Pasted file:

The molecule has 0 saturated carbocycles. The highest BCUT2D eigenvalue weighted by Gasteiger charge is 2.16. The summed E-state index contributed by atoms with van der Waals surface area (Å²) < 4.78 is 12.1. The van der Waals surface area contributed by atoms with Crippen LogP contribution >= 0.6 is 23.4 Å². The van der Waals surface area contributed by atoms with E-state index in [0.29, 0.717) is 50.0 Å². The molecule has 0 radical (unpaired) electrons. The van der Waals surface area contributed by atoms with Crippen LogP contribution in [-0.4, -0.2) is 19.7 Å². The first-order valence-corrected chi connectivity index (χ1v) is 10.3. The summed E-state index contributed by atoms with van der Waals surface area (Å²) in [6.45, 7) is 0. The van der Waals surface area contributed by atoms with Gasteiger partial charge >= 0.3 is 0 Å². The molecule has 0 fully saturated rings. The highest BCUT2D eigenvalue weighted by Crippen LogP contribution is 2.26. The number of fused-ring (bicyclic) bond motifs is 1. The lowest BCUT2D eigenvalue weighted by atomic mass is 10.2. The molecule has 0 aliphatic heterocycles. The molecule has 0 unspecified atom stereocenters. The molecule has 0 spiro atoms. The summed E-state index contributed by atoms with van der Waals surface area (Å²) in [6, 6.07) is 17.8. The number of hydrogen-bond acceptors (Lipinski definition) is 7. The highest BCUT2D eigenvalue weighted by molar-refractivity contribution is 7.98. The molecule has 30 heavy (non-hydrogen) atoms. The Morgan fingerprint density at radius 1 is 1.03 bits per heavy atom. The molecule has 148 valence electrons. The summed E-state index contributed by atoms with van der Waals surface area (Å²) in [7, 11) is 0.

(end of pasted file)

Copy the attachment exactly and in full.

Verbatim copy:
The molecule has 0 saturated carbocycles. The highest BCUT2D eigenvalue weighted by Gasteiger charge is 2.16. The summed E-state index contributed by atoms with van der Waals surface area (Å²) < 4.78 is 12.1. The van der Waals surface area contributed by atoms with Crippen LogP contribution >= 0.6 is 23.4 Å². The van der Waals surface area contributed by atoms with E-state index in [0.29, 0.717) is 50.0 Å². The molecule has 0 radical (unpaired) electrons. The van der Waals surface area contributed by atoms with Crippen LogP contribution in [-0.4, -0.2) is 19.7 Å². The first-order valence-corrected chi connectivity index (χ1v) is 10.3. The summed E-state index contributed by atoms with van der Waals surface area (Å²) in [6.45, 7) is 0. The van der Waals surface area contributed by atoms with Gasteiger partial charge >= 0.3 is 0 Å². The molecule has 0 fully saturated rings. The highest BCUT2D eigenvalue weighted by Crippen LogP contribution is 2.26. The number of fused-ring (bicyclic) bond motifs is 1. The lowest BCUT2D eigenvalue weighted by atomic mass is 10.2. The molecule has 0 aliphatic heterocycles. The molecule has 0 unspecified atom stereocenters. The molecule has 0 spiro atoms. The summed E-state index contributed by atoms with van der Waals surface area (Å²) in [6, 6.07) is 17.8. The number of hydrogen-bond acceptors (Lipinski definition) is 7. The highest BCUT2D eigenvalue weighted by molar-refractivity contribution is 7.98. The molecule has 30 heavy (non-hydrogen) atoms. The Morgan fingerprint density at radius 1 is 1.03 bits per heavy atom. The molecule has 148 valence electrons. The summed E-state index contributed by atoms with van der Waals surface area (Å²) in [7, 11) is 0.